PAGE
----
7 points to consider when buying emergency lighting
1. Think about the building
Consider the building, emergency lighting should reflect the character of the building that it is going into. A small corner shop probably would not want a large chrome DALI emergency exit sign. But if you are installing in a large shop on Oxford road, London then perhaps that requires something special. Buildings are used for a purpose and your emergency lighting adds or detracts from that, so be sympathetic to the surroundings.
There are many styles of exit signs from plain boxes to exclusive shiny all singing and dancing ones, make sure you choose one that fits in.
2. Environmental Conditions
Is your emergency lighting going outside? How hot will it get? How cold will it get? Does it need to be protected from impacts? Questions that you need to ask. If a light is to be mounted outside then a minimum specification is that it needs to be IP65 (weatherproof), this will stop the most of the rain from getting inside it, providing that when you install you seal the mounting fixings and cable entries correctly.
Some Weatherproof Emergency Lights
Temperature- If you know the luminaire is going to get hot or cold then you need to ensure that it will handle those environments. Most emergency luminaires temperature ranges are governed by the internal batteries which are in the range of 0°C to +25°C. However manufactures can use special batteries giving a much broader range.
Physical- Some physical protection may be required if you are installing in sports halls or places prone to vandalism. Sometimes a wire cage can be added to protect the emergency light from being tampered with or smashed when hit with a ball.
If you are installing a twinspot 6 meters up a wall, you want to make sure that you don’t have to go back to it in a months time. Stick to modern LED light sources so that you won’t have to change any lamps as this is more often than not what is required for maintenance.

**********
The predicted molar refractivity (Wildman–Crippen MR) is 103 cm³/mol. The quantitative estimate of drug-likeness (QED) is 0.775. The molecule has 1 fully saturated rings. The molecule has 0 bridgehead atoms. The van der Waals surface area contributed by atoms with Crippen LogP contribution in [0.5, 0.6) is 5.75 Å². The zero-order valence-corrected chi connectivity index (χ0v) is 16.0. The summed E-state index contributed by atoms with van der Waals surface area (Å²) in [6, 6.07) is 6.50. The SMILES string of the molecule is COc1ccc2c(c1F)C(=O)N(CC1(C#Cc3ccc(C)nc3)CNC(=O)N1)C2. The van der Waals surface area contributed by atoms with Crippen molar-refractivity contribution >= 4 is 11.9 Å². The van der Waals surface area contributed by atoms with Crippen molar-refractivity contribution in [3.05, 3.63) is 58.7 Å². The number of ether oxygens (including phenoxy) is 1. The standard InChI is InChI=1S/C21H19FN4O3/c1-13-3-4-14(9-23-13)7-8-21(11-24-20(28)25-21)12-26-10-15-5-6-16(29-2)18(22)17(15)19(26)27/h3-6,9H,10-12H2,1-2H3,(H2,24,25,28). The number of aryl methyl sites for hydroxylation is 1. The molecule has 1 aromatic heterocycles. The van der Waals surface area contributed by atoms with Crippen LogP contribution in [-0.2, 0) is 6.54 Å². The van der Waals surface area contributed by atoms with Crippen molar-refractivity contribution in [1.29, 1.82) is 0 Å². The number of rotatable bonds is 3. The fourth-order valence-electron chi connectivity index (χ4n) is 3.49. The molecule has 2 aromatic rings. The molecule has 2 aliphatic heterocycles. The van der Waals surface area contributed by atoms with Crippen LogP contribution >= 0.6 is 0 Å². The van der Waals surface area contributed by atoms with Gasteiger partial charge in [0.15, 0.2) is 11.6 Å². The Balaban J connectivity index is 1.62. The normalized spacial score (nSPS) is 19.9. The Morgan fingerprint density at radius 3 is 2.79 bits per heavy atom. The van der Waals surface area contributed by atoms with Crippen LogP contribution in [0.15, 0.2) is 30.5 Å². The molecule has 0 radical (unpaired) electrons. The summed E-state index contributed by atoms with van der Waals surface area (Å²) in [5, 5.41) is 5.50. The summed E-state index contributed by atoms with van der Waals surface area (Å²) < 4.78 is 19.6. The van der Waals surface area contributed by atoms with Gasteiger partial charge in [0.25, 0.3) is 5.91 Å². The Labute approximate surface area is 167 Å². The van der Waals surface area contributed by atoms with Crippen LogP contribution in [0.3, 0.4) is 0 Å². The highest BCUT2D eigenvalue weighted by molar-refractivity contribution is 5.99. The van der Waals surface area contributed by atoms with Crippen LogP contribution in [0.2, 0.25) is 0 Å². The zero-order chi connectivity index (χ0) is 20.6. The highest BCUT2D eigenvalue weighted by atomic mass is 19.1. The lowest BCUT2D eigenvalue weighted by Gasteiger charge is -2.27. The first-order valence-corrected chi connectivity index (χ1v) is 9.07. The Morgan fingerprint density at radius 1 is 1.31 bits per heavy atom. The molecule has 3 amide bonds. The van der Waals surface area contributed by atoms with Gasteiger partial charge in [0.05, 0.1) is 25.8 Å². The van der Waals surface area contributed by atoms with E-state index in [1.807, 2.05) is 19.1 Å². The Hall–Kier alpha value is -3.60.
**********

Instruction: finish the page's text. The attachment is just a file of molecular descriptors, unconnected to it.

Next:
Most manufacturers will give a 3 year warranty on the fitting itself (not the lamp or battery) so ensure that this is a minimum and keep your paperwork as proof of purchase.
You also need to consider testing the lights. As there is a legal requirement to test on a regular basis, it is best to install a special key switch so that you can easily test and write down the results in your logs.
4. Viewing distance
All emergency exit signs have a maximum distance that they can be legibly viewed from, see our short guide here. When you are deciding on what emergency exit sign to install, go the the furthermost point in the room that the sign will cover and measure back to where it will be, you can then calculate what size of sign is needed.
If the distance is too big for a sign then you may need to have additional signs half way along the route.
Lighting technology updates come thick and fast so it is wise to buy the best you can so that it will last as long as possible. Do not buy fluorescent Luminaires they have now been superseded with LED light sources, which last longer and are now providing more light per reduced power requirement.
If you have a large building you may want to consider self testing or DALI luminaires that can report back their status, this will make completing your daily/monthyl/yearly checks such a breeze. Otherwise you are going to have to walk your building and check each one.
The cost of emergency lighting isn’t just buying and installing, you need to think about the running cost as it will be permanently on for years. The emergency light will be connected to the mains, ensuring that the battery is fully charged 365 days a year. You want to know what the power usage is of the emergency light so that you can calculate the total cost of ownership.
It may be better to buy a more expensive emergency light if it has a lower running cost.
When checking out who to buy from, ensure that they can give you support. Installation sometimes it’s not always as easy as
- screw light to wall
- connect wires
Sometimes you will need to check and configure a microwave sensor or ensure that the luminaire has passed it’s commissioning tests.
It’s always reassuring that there is someone there at the end of a telephone, to call when needed.